To my understanding, as the data size did not exceed 2TB, the files should all be stored on the first disk, so theoretically I shouldn't have lost any data.
This may not necessarily be true. The filesystem is merely a set of data structures that describe a single, logical pool of blocks that in your case spanned two physical devices. Although most filesystems tend to fill up those blocks in order from lowest to highest, they can in theory allocate any free block for data storage. Different filesystems use different metrics in their decision-making process of which blocks to allocate, but depending on the age of the filesystem and the options used to format it, the data could be fragmented across both disks with some pieces winding up on the other drive that has failed. This applies regardless of whether you're using hardware or software RAID.
If the drive was mostly used for data storage with lots of files that did not change very frequently, then there is a good chance that they could all be intact on the first drive. But if the JBOD was used as scatch space or an OS boot drive with lots of small random writes happening a lot of the time, there is a higher likelihood that some of that data you wish to recover is now lost.
I tried mounting the first HDD alone but no option combination of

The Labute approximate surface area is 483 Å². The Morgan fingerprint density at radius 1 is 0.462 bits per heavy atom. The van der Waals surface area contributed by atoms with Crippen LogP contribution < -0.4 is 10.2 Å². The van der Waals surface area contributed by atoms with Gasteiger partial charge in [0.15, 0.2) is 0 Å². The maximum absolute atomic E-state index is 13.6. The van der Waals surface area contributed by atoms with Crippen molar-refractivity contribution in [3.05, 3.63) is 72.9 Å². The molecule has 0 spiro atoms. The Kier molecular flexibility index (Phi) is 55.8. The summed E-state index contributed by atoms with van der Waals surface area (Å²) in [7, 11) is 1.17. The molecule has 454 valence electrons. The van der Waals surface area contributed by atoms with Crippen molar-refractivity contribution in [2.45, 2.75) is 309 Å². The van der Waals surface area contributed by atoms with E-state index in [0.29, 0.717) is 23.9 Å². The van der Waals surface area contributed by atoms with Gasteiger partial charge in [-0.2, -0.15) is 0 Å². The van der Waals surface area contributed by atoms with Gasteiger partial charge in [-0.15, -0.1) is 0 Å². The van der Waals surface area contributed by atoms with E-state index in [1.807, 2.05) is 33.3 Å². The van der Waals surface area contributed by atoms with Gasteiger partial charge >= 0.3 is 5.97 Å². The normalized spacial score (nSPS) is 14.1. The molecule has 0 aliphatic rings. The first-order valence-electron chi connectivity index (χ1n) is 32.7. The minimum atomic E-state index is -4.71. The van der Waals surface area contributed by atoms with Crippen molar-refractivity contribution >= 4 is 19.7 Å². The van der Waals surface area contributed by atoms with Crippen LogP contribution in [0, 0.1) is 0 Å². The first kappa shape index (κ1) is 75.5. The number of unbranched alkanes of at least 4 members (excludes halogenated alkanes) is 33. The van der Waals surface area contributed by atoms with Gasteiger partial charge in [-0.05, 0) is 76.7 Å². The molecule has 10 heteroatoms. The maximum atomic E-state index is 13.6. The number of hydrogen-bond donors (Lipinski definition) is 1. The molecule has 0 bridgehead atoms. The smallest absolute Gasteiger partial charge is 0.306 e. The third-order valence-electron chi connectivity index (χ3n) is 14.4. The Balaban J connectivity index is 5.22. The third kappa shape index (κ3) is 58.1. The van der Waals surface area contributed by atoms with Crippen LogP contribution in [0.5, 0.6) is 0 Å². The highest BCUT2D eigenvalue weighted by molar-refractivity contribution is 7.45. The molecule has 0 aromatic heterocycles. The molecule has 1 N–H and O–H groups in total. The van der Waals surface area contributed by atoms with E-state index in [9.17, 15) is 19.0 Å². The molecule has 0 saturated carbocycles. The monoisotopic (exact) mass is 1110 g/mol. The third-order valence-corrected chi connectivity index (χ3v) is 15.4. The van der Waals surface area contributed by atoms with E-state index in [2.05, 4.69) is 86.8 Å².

mount had worked.
That is to be expected. The filesystem headers (if
mount can even locate them) describe a layout that is radically different than what a single disk would show. Also, half of the filesystem descriptors, inodes, or whatever (depending on the filesystem) are on that failed disk, so those two things add up to a whole lot of bad/missing/corrupt filesystem metadata that
mount can't handle.
Your only hope here is to use data recovery software. This will be difficult because most data recovery software tries to focus on repairing the filesystem itself, but as discussed, yours is likely destroyed beyond repair.
What you need is a tool like PhotoRec for example. Such tools have built-in understanding of the various file formats they're trying to recover and can scan raw sectors, completely ignoring the filesystem data structures. If the data you're trying to recover is a bunch of pictures or media files, then PhotoRec is the tool for you. Otherwise, you'll need to find one tailored to the type of data you want to get back.